Updated: May 9, 2015 10:31:20 am
With exams round the corner, children and parents come under pressure and stress. Can what you eat make a difference to how you cope with stress. The answer is a YES.
Studies suggest that what you eat can affect your mood, alter stress levels, irritability and promote calmness. Further, it has been reported that unhealthy meals can increase stress levels. Another study indicates that students under the influence of academic examination stress show significant increase in food intake, high fat and sugary snacks, which can be counter-productive.
Further, increased stress creates a greater need for certain essential nutrients like water soluble vitamins- Vitamin B, C and minerals like zinc. The levels of vitamin C can fluctuate depending on the degree of physical and emotional stress.
Nutrients such as vitamin C, B6, zinc, magnesium, potassium, pantothenic acid (vitamin B5) and amino acid tyrosine are required for synthesis and proper functioning of adrenal hormones- the most important stress fighting hormone. By following some simple tips, one can protect oneself from faulty eating during stressful times and promote calmer state of mind.
Beat stress by eating right:
Eat smaller frequent meals to ensure a steady stream of energy and have a calming effect on the brain. Avoid large meals.
Choose adequate amount of fresh fruits and vegetables like amla, citrus fruits, tomatoes, green peppers, green leafy vegetables, kiwi, broccoli, and strawberries to ensure good vitamin C status.
Minimise intake of white flour, white rice, sweetened beverages and sugar. Choose whole grains like oats, barley, brown rice and whole wheat; pulses, nuts and seeds, low fat dairy, seafood, lean meats, green leafy vegetables and wheat germ to ensure adequate intake of vitamin B and zinc.
Avoid junk food and poor quality fat (hydrogenated- trans fats).
Snack smart on fresh fruits, dry fruits, honey coated nuts, seeds, roasted whole grains, soups, salads, hot chocolate, almond milk or yogurt, to prevent swings in blood sugars and cravings.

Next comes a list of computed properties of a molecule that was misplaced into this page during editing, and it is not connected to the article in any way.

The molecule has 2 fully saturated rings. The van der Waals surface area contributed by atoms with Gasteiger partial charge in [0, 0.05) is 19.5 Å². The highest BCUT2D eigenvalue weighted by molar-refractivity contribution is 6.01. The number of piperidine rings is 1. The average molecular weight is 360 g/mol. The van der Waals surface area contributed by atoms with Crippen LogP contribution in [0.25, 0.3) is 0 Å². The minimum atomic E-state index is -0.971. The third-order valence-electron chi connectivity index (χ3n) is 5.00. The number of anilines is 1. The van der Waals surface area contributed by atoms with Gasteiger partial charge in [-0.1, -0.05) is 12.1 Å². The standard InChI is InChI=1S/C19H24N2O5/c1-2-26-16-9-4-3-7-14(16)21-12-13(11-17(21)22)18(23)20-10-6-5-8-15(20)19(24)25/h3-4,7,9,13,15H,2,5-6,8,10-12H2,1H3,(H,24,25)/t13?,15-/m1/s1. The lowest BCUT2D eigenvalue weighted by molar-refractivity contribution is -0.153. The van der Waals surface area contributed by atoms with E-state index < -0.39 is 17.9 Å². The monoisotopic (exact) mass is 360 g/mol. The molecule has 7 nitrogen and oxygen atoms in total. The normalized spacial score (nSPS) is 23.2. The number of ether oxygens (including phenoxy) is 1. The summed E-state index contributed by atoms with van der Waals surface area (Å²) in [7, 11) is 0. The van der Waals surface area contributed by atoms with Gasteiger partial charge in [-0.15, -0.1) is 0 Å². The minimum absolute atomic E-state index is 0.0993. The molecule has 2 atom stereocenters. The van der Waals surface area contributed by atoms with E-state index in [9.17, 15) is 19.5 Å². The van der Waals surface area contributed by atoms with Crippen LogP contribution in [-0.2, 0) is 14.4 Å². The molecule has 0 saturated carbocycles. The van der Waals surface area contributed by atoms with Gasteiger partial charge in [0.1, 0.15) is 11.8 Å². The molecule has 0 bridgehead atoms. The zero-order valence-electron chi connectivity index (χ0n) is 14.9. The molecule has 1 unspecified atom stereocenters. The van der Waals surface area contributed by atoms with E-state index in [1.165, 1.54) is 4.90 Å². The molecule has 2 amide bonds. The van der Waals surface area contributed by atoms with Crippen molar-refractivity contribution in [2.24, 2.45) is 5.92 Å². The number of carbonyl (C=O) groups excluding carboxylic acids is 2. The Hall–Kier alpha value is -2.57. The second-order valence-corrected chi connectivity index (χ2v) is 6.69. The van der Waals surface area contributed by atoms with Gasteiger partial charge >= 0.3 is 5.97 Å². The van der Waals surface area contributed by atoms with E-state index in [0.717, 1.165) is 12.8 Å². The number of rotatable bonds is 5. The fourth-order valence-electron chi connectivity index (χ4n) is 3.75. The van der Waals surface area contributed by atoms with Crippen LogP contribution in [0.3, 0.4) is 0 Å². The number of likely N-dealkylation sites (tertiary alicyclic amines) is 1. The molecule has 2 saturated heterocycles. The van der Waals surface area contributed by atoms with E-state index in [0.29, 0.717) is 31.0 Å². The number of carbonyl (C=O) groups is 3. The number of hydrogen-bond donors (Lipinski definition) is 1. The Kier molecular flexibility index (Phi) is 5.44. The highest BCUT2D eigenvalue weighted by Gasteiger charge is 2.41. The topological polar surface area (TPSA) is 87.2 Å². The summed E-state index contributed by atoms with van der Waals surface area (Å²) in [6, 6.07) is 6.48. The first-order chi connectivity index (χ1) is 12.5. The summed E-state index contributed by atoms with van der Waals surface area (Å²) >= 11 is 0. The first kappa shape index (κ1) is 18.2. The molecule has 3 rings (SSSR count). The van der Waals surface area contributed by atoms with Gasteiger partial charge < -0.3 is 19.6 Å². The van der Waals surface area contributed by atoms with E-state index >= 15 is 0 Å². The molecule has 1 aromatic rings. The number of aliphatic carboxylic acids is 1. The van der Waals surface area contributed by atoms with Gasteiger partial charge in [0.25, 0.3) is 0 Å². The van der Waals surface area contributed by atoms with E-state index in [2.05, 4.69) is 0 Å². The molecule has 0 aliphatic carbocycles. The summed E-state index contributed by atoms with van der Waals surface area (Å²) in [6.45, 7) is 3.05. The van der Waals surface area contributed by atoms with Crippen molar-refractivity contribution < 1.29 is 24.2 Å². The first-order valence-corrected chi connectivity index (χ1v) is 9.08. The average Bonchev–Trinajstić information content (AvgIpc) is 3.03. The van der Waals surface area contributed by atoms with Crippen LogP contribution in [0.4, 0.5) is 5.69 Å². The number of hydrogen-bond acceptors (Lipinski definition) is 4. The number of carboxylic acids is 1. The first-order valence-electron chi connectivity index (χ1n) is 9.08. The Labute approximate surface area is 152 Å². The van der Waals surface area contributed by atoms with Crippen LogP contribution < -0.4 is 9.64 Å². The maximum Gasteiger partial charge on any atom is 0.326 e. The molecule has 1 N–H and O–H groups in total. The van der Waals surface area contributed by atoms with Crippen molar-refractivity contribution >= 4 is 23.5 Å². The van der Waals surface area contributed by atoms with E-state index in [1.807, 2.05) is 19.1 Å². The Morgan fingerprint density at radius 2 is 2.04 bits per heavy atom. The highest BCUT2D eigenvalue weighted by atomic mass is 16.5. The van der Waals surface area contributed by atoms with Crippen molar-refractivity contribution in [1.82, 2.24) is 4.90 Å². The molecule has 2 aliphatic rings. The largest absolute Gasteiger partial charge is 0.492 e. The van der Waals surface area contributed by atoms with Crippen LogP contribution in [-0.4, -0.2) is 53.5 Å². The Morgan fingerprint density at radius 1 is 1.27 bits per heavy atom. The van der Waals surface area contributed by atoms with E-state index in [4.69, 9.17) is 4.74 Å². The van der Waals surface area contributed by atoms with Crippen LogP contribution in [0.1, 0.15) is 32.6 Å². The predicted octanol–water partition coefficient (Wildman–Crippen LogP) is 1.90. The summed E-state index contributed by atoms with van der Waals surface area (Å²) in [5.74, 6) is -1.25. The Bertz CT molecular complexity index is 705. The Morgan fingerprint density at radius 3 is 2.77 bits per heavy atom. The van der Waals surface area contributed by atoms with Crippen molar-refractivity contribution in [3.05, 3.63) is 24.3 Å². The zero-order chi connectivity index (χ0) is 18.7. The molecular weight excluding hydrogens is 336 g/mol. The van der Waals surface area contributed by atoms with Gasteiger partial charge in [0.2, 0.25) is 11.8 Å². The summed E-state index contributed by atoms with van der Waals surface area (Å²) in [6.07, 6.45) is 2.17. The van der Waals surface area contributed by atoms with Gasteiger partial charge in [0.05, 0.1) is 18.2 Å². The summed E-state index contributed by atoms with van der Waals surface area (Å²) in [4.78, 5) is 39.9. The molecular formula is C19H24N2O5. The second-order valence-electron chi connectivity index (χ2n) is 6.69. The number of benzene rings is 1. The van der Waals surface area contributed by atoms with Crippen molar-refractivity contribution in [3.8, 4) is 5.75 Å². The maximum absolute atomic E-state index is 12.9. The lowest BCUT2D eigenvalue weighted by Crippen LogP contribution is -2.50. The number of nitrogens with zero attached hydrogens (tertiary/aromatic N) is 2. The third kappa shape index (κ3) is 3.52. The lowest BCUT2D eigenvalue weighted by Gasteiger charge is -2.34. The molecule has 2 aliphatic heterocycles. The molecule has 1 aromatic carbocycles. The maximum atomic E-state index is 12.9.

Drink plenty of fluids and remain well hydrated. Green tea, jasmine tea and cammomile tea help calm the mind.
Take tea, coffee and caffeinated beverages, including colas in moderation.
For those looking for memory enhancing techniques, nourish your brain with healthy food rather than gulping memory pills.
Memory boosting nutrients include:
Antioxidants like vitamin A, E and C found in natural foods like eggs, carrots, brocolli, fish, nuts, green leafy vegetables and fruits. They reduce the cell damage in the brain.
Omega 3 fatty acids found in fish, mustard oil, mustard seeds, methi, urad dal, rajma, soybeans, lobia, walnuts, bajra, and flaxseeds (alsi) are good for brain as well as good skin and heart health. Flaxseeds are the richest plant source of omega 3 fats.
Vitamin B1: It keeps the nervous system healthy and is used in the biosynthesis of a number of cell constituents, including the neurotransmitter acetylcholine and gamma-amonibutyric acid. It also aids memory and learning. Good sources of vitamin B1 (Thiamin) include rice bran, wheat germ, whole wheat flour, barley, maize (dry), eggs, cow’ milk (skimmed, whole), khoa etc.; wheat and rice bran being the richest sources.
Vitamin B12: It is needed for the proper functioning of the central nervous system. It improves concentration, memory, balance and relieves irritability. Foods of animal origin like egg, lean meat, low-fat milk etc. are good sources of animal origin. Plant foods containing this vitamin include spirulina (blue green algae).
Folic Acid: It is essential for the body’s clearance of homocysteine, an amino acid that causes cognitive decline and preserves cellular health. Green leafy vegetables, broccoli, pulses, wheatgerm form important sources of folic acid.
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